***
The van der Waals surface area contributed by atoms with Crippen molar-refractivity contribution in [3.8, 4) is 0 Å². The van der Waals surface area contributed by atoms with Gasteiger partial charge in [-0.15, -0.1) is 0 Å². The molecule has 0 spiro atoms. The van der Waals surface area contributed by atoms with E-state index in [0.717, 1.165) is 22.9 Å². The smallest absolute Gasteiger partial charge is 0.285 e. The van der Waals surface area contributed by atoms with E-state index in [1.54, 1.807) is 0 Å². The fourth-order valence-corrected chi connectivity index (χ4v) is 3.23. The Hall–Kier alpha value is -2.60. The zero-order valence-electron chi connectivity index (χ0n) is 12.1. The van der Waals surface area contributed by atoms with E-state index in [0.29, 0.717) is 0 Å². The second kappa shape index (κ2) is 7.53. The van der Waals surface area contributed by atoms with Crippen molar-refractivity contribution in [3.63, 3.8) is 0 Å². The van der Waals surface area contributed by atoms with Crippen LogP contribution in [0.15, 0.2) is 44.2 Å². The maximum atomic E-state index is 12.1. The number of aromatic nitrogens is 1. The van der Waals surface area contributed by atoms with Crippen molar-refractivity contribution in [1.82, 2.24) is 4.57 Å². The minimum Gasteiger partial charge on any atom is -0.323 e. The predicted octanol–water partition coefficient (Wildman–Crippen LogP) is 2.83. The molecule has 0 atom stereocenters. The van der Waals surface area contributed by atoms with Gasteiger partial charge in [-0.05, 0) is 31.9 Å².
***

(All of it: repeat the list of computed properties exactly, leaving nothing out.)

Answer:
The van der Waals surface area contributed by atoms with Crippen molar-refractivity contribution in [3.8, 4) is 0 Å². The van der Waals surface area contributed by atoms with Gasteiger partial charge in [-0.15, -0.1) is 0 Å². The molecule has 0 spiro atoms. The van der Waals surface area contributed by atoms with E-state index in [0.717, 1.165) is 22.9 Å². The smallest absolute Gasteiger partial charge is 0.285 e. The van der Waals surface area contributed by atoms with E-state index in [1.54, 1.807) is 0 Å². The fourth-order valence-corrected chi connectivity index (χ4v) is 3.23. The Hall–Kier alpha value is -2.60. The zero-order valence-electron chi connectivity index (χ0n) is 12.1. The van der Waals surface area contributed by atoms with E-state index in [0.29, 0.717) is 0 Å². The second kappa shape index (κ2) is 7.53. The van der Waals surface area contributed by atoms with Crippen molar-refractivity contribution in [3.63, 3.8) is 0 Å². The van der Waals surface area contributed by atoms with Crippen LogP contribution in [0.15, 0.2) is 44.2 Å². The maximum atomic E-state index is 12.1. The number of aromatic nitrogens is 1. The van der Waals surface area contributed by atoms with Crippen molar-refractivity contribution in [1.82, 2.24) is 4.57 Å². The minimum Gasteiger partial charge on any atom is -0.323 e. The predicted octanol–water partition coefficient (Wildman–Crippen LogP) is 2.83. The molecule has 0 atom stereocenters. The van der Waals surface area contributed by atoms with Gasteiger partial charge in [-0.05, 0) is 31.9 Å².